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Nature Seychelles assessment finds lack of knowledge about species, environmental threats in national parks

Victoria, Seychelles | July 11, 2021, Sunday @ 09:00 in Environment » GENERAL | By: Salifa Karapetyan Edited by: Betymie Bonnelame | Views: 3886
Nature Seychelles assessment finds lack of knowledge about species, environmental threats in national parks

The aim of the assessment was to identify local perspectives of biodiversity and marine species. (Andrea Azeta)  

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(Seychelles News Agency) - An assessment from Nature Seychelles has found a lack of awareness about the species in the Baie Ternay and Port Launay Marine National Parks and insufficient knowledge about current threats to the environment.

Results from a survey carried out in 22 households in the western Mahe district of Port Launay district revealed that though most participants had heard the term biodiversity through social media platforms, not many could give a clear definition of what it meant.

Nature Seychelles said that the survey also showed that it was evident that people are loosely aware of the regulations in place but due to perceived lack of enforcement, decided to not comply.

The assessment is part of the Locally Empowered Area Protection (LEAP) project that Nature Seychelles, a non-profit organisation, is doing in partnership with the Seychelles National Parks Authority, local community and the International Union for the Conservation of Nature (IUCN).

LEAP is part of a regional project which seeks to set up the first co-managed marine area in Seychelles in the Baie Ternay and Port Launay Marine National Parks in the west of Mahe, the main island.

Baie Ternay (1st photo) and Port Launay Marine National Parks in the west of Mahe. (Nature Seychelles) Photo License: All Rights Reserv

The objectives of the 'Participatory Marine Biodiversity Assessment of the Baie Ternay and Port Launay Marine National Parks' were to identify local perspectives of biodiversity and assess marine species biodiversity. It also sought to identify the biodiversity and ecological stability, identify vulnerable, threatened and endemic species, and suggest conservation species and biodiversity conservation efforts.

During the survey and a community meeting, participants recommended that more education and awareness will help to better preserve these areas.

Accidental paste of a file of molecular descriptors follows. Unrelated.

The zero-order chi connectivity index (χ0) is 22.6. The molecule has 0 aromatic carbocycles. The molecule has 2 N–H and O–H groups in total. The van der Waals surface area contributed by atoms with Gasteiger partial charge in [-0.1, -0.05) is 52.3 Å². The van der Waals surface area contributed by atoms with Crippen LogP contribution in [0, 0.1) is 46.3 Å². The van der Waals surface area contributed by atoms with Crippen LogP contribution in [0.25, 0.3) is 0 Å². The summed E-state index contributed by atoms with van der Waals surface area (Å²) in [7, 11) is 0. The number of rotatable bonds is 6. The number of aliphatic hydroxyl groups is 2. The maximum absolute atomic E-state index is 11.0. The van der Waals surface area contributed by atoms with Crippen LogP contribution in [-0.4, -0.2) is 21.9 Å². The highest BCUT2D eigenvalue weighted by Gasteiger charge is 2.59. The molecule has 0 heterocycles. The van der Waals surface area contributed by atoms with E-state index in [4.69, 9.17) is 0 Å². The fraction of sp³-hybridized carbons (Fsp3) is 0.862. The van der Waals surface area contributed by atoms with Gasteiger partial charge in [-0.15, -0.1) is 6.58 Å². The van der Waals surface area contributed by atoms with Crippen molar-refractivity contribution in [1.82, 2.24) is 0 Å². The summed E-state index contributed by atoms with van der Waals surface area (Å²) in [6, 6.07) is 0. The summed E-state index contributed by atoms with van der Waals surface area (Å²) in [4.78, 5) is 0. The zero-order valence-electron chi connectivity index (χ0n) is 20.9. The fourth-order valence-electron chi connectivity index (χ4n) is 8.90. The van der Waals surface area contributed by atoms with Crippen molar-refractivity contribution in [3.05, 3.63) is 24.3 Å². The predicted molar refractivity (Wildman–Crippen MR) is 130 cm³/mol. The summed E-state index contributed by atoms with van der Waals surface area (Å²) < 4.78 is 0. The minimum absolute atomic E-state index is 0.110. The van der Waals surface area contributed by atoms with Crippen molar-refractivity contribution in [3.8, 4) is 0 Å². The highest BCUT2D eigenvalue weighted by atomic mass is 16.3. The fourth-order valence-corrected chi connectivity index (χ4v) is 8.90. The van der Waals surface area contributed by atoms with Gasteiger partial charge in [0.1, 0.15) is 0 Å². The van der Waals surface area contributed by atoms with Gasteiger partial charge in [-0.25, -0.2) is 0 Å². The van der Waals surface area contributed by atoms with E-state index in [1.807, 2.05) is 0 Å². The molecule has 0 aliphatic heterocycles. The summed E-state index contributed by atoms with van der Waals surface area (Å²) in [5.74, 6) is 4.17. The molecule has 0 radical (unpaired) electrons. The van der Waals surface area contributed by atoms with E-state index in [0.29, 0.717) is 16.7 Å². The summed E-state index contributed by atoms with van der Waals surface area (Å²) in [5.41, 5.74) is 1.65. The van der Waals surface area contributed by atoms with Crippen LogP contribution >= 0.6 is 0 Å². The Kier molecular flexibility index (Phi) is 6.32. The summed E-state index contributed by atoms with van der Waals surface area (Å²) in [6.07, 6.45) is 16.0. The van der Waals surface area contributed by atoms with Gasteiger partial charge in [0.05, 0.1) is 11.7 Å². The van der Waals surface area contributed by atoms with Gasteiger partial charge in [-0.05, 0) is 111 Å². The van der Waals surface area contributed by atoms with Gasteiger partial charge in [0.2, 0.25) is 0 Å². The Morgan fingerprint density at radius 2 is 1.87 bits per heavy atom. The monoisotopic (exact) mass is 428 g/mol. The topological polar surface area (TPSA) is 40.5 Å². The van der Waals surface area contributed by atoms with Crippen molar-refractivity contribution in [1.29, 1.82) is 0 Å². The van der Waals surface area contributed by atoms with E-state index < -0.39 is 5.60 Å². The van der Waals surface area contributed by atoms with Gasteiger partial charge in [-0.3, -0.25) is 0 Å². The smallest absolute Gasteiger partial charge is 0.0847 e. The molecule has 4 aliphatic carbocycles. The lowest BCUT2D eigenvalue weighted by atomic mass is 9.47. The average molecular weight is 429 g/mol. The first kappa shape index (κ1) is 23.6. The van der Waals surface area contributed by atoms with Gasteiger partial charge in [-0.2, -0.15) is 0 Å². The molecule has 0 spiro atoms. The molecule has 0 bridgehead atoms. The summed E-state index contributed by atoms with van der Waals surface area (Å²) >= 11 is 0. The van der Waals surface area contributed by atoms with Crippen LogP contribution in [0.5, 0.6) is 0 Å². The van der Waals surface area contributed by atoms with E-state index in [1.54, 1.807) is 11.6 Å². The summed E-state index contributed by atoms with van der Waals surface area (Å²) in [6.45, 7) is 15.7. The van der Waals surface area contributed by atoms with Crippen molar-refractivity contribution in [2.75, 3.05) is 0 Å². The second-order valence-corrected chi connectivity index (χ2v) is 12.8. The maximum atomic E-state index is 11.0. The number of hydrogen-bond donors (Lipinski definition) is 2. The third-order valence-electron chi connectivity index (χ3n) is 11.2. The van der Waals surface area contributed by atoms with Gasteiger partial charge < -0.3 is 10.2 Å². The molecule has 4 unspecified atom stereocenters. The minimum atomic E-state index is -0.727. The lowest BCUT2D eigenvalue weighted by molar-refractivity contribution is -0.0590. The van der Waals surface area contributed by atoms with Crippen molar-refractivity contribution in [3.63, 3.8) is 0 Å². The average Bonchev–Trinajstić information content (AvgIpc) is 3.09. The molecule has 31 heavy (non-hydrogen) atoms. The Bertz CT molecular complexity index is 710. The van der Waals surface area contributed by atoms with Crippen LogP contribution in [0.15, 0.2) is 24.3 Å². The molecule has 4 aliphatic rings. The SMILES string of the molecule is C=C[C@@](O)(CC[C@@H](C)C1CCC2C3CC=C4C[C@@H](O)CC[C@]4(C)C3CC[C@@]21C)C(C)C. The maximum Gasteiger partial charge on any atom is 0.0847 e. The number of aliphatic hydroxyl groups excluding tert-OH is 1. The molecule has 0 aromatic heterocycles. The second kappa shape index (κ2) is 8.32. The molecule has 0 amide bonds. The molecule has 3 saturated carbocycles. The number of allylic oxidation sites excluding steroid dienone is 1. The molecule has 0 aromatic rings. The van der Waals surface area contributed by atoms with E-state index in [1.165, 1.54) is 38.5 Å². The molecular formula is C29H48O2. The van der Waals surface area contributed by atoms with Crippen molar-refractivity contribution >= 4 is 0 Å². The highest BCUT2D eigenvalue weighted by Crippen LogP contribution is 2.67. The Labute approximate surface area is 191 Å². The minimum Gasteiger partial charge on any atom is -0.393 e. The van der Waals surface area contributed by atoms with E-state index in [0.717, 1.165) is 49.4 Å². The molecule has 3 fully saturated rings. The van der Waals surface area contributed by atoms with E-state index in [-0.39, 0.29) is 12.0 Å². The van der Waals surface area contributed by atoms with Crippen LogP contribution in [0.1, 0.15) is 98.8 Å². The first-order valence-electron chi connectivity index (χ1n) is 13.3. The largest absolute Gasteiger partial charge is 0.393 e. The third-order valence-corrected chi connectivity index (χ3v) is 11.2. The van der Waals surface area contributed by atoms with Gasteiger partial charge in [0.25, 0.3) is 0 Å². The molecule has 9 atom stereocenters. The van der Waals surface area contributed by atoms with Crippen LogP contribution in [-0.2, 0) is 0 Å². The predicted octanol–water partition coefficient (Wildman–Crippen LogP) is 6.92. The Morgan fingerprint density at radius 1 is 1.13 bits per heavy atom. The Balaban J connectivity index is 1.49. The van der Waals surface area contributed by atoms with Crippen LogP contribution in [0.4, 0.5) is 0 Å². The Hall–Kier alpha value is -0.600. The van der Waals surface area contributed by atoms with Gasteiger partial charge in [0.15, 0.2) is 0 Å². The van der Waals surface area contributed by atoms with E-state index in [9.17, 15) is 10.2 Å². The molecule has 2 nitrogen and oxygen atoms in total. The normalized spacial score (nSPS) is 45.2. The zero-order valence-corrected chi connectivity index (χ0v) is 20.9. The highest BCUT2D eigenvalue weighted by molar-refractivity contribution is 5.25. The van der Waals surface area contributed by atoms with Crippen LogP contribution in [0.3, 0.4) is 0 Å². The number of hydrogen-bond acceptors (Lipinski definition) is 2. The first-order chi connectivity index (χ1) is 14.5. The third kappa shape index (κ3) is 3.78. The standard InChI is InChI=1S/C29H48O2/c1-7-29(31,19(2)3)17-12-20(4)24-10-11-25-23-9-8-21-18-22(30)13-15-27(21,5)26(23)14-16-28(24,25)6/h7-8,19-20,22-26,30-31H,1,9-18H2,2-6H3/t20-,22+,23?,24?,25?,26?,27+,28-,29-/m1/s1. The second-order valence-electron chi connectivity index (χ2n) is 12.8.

The technical and advocacy manager of LEAP, Corinne Julie, told SNA that the project has now hired three new staff.

"One conservation officer will be key to ground-truthing the report and filling the gaps in the research and knowledge about the biodiversity of the two MNPs (Marine National Parks). Two rangers have been hired to support the conservation officers' work, patrol the two MNPs, and they are to start their lifeguard training in a few weeks," she said.

A first in Seychelles, the LEAP project was launched in the community last December and is aimed towards the protection of fisheries, management of ecotourism and conservation of marine biodiversity in the island nation.

The intention is that this coastal marine area will be co-managed by local communities and user groups working with the Seychelles National Parks Authority (SNPA). Co-management of protected areas is a formal policy of the Seychelles' government with the upcoming new legislation on national parks and reserves codifying it. This will be the first attempt to establish this policy.

The four-year LEAP project is funded by the German International Climate Initiative (IKI) with the technical support of the International Union for Conservation of Nature (IUCN). It will engage at multiple levels to establish the co-managed marine area. A total of 680,000 euros is available to Nature Seychelles for three years.

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Tags: Locally Empowered Area Protection, Seychelles National Parks Authority

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